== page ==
Made to be more like Christ
It is only four letters, but most of us know what the abbreviation stands for – WWJD – what would Jesus do? But do you know when that slogan first became so popular? In fact, the current WWJD popularity started almost exactly one hundred years after the first.
When Charles Sheldon became the preacher of Central Congregational Church of Topeka, Kansas in the 1890’s, the church board told him he had to preach two sermons a week. Sheldon preferred that they cancel the Sunday evening service. It was supposed to be primarily a youth service, but hardly anyone came. The board didn’t change their mind so Sheldon adopted Plan B. Instead of preaching a typical sermon, Sheldon decided to tell a story. Each Sunday evening he would tell an episode in an on-going fictional drama. He would end each episode with a cliffhanger designed to draw the young people back to find out what happened next. Eventually, a growing throng of young adults crowded the Central Church sanctuary to listen to Sheldon’s tale. By the time he brought the story to a close, the preacher had spun thirty-one episodes.
In 1896, the story was picked up and ran as a weekly series in a popular religious newspaper of the time. When In His Steps: What Would Jesus Do came out in book form, it swept the world like wildfire. It has sold over thirty million copies making it the most widely published religious fiction book of all time. The book recounts the stories of the people who decided to take that question seriously. A newspaper editor, an actress, musicians, businessmen, parents, students, labourers—all wrestle with the challenge of putting their faith in Christ into practice by asking themselves what Jesus would do before they made any decision. Some succeeded. Some didn’t. All were changed. The title for Sheldon’s book and the idea behind the WWJD slogan comes from 1 Peter 2:21
God is more interested in who you are than He is in what you do. We define ourselves by our jobs, our homes, our wealth, our education, our friends. But these are secondary issues. When you die, you won’t take your career to heaven; but you will take your character. Are you becoming more and more like Jesus? God is far more interested in our character than in our comfort – in our holiness than our happiness. The process that He uses to make us like Jesus is called discipleship.
What is a disciple? To be a true Christian – to be a real Christian – means that I am living a life of following Jesus. He takes a step and He leaves a footprint and I put my foot where His was.
Christ… suffered for you, leaving you an example, so that you might follow in His steps. I Peter 2:21
Following Jesus means that Jesus is my pattern. Jesus is my example. I walk in His steps. I say what He would say. I do what He would do. I live how He would live. I go where He would go. I act how He would act. I think how He would think. I feel how He would feel. Christ-likeness –putting my feet where His would be.
To become more and more like Jesus, I will follow Him…
1. … in my relationships.
What you have heard from me in the presence of many witnesses entrust to faithful men who will be able to teach others also. II Timothy 2:2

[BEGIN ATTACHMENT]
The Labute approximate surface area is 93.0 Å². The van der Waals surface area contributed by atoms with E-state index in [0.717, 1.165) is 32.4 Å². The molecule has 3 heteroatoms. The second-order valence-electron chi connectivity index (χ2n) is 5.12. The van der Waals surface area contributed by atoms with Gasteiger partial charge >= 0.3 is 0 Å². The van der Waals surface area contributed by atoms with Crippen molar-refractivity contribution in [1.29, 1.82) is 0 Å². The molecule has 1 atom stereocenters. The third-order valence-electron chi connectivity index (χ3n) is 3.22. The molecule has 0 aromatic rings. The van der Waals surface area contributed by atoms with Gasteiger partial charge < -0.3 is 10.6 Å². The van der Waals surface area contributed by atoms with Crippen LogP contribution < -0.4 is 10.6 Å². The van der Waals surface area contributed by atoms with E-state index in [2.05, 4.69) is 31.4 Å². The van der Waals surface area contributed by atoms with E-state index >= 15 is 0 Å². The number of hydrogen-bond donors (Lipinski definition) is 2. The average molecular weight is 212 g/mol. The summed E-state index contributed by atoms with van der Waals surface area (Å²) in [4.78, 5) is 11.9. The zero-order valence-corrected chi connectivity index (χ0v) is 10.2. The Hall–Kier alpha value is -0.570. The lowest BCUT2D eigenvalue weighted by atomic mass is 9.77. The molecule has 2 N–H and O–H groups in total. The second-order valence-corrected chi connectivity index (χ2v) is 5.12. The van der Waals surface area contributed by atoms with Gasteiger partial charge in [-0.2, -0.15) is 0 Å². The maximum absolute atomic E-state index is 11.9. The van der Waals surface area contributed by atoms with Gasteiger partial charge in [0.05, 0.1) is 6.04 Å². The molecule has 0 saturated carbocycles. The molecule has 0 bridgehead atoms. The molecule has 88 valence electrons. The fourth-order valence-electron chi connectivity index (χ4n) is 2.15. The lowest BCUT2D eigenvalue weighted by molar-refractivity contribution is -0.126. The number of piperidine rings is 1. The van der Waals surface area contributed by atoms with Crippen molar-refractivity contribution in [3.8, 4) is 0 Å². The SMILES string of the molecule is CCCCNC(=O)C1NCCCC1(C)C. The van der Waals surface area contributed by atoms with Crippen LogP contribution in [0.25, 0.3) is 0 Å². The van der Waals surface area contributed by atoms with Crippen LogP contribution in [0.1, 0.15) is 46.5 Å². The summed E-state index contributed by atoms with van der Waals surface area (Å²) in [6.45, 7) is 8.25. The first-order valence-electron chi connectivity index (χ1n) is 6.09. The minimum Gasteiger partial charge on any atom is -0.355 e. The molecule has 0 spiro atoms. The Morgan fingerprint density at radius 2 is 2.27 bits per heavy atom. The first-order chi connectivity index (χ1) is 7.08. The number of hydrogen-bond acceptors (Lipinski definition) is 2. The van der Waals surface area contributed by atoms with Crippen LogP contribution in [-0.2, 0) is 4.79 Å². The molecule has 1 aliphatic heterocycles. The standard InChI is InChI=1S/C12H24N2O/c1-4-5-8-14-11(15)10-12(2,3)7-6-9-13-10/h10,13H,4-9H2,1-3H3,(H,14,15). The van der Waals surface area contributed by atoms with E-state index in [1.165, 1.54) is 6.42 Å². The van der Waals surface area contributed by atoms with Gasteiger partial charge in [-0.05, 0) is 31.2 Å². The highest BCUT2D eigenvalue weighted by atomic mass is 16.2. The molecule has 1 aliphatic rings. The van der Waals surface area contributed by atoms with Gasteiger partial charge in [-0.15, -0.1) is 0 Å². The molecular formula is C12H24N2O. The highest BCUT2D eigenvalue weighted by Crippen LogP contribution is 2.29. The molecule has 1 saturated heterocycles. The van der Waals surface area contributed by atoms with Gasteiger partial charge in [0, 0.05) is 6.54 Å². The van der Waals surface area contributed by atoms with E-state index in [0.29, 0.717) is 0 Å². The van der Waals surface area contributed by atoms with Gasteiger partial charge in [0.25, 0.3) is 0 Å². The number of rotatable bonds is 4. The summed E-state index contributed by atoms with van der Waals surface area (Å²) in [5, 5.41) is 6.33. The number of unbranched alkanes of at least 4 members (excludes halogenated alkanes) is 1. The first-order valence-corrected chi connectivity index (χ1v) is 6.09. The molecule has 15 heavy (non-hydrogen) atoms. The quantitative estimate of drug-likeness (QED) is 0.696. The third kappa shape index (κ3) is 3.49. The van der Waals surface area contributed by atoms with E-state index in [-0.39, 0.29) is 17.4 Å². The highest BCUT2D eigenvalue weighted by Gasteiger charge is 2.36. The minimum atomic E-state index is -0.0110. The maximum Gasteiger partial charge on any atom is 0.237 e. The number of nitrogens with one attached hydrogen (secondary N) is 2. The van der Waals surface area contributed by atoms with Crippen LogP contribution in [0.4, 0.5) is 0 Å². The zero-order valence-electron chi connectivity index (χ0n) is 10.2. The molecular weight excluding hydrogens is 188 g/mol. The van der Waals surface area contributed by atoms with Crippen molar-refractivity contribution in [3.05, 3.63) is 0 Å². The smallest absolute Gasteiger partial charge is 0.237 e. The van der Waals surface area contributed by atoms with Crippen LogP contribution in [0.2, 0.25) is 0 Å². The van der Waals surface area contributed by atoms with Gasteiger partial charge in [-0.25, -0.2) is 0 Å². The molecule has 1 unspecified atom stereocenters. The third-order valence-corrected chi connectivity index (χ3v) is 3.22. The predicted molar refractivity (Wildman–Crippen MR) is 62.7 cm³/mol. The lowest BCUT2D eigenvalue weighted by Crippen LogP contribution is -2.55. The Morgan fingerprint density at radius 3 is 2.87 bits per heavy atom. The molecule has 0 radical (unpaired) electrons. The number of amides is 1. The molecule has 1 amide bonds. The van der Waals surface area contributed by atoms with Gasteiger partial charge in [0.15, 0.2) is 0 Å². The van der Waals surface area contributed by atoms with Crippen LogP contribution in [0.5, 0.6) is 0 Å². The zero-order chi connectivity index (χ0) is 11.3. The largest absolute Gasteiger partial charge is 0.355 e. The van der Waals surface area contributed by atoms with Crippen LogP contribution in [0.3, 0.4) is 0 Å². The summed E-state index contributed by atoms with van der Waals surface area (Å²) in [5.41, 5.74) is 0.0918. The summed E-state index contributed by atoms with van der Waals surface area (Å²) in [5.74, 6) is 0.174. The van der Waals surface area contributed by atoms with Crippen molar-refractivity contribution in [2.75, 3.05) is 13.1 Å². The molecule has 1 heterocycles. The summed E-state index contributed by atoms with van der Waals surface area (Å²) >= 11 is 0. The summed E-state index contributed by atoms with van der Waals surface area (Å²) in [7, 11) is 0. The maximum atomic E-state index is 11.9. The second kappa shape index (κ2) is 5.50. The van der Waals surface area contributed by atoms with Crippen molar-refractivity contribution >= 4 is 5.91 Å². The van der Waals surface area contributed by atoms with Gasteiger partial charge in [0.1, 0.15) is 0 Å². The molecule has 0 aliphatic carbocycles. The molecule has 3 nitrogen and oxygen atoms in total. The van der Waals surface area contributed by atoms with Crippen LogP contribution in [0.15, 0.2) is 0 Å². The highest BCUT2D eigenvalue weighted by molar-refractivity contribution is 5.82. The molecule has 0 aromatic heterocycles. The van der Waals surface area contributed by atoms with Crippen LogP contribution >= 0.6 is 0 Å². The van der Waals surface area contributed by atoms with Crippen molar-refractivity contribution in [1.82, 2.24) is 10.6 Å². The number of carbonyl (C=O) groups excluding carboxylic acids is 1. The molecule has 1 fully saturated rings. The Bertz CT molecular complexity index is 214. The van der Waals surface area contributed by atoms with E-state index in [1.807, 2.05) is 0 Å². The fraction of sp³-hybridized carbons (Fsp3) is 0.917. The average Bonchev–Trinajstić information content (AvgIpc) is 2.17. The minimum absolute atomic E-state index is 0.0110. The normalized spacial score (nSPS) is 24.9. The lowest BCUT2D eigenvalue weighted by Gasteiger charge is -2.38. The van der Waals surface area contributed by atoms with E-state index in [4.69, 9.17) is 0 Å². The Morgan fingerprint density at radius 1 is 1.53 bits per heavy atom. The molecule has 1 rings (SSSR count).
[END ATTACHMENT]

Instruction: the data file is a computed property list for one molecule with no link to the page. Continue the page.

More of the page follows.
Paul disciples Timothy. Timothy disciples faithful followers. Faithful followers disciple others. Who’s my Paul? Who’s my Timothy?
2. … in my experiences.
God uses every single experience we have to disciple us. But the types of experiences God uses that I want to mention today are painful experiences. Every problem in your life has a purpose. Like a sculptor, God seeks to chip away everything in our lives that keeps us from looking like Jesus. God uses problems to make you like Jesus.
And we know that for those who love God all things work together for good, for those who are called according to his purpose. For those whom he foreknew, he also predestined to be conformed to the image of his Son. Romans 8:28-29
3. … in my practices.
Spend your time and energy in training yourself for spiritual fitness. Physical exercise has some value, but spiritual exercise is much more important, for it promises a reward in both this life and the next. I Timothy 4:7b-8
Practices that produce spiritual fitness…
Worship, including public and private forms of worship
Fellowship, including accountability
Discipleship, including Bible intake and prayer
As Rick Warren says, “We can’t watch television for three hours, then read the Bible for three minutes” and expect to become more and more like Christ. No. That’s just going to make us more and more like the world. “The Spirit of God uses the Word of God to make us like the son of God.”
I want to emphasize something that the Bible makes very clear. Christ-likeness does not happen because of imitation, but because of inhabitation. You say, “What do you mean by that?” We cannot become like Christ because we try hard. That’s trying to change from the outside in. It won’t work. We can become like Christ because He lives in us and seeks to live His life through us. That’s changing from the inside out. That’s what works.
For this is the secret: Christ lives in you. Colossians 1:27
“Wouldn’t it be better if you pray, Make me like Jesus?” After thinking about it for a few seconds, the man looked up and asked, “Is he like Bill?” We are to so live that our very lives magnify the Lord Jesus Christ. People are to see Jesus in us!